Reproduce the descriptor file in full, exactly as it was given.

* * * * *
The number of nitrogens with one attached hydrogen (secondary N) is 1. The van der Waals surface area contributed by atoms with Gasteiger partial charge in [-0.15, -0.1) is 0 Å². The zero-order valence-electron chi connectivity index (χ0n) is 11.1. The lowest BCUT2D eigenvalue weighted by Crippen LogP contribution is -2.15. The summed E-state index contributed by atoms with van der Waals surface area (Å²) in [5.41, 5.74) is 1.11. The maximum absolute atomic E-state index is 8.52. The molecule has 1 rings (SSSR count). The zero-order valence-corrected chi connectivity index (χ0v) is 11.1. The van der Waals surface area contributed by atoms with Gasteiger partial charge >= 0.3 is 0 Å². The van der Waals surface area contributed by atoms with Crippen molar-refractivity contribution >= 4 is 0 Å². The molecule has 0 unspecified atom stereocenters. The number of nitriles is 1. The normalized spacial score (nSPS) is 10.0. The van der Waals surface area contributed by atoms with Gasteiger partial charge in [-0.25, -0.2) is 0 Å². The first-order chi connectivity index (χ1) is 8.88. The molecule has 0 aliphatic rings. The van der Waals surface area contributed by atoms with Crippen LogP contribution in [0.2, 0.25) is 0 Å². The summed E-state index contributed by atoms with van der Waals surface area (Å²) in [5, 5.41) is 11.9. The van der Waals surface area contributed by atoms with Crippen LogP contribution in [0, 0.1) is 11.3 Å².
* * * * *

The number of nitrogens with one attached hydrogen (secondary N) is 1. The van der Waals surface area contributed by atoms with Gasteiger partial charge in [-0.15, -0.1) is 0 Å². The zero-order valence-electron chi connectivity index (χ0n) is 11.1. The lowest BCUT2D eigenvalue weighted by Crippen LogP contribution is -2.15. The summed E-state index contributed by atoms with van der Waals surface area (Å²) in [5.41, 5.74) is 1.11. The maximum absolute atomic E-state index is 8.52. The molecule has 1 rings (SSSR count). The zero-order valence-corrected chi connectivity index (χ0v) is 11.1. The van der Waals surface area contributed by atoms with Gasteiger partial charge >= 0.3 is 0 Å². The van der Waals surface area contributed by atoms with Crippen molar-refractivity contribution >= 4 is 0 Å². The molecule has 0 unspecified atom stereocenters. The number of nitriles is 1. The normalized spacial score (nSPS) is 10.0. The van der Waals surface area contributed by atoms with Gasteiger partial charge in [-0.25, -0.2) is 0 Å². The first-order chi connectivity index (χ1) is 8.88. The molecule has 0 aliphatic rings. The van der Waals surface area contributed by atoms with Crippen LogP contribution in [0.2, 0.25) is 0 Å². The summed E-state index contributed by atoms with van der Waals surface area (Å²) in [5, 5.41) is 11.9. The van der Waals surface area contributed by atoms with Crippen LogP contribution in [0, 0.1) is 11.3 Å².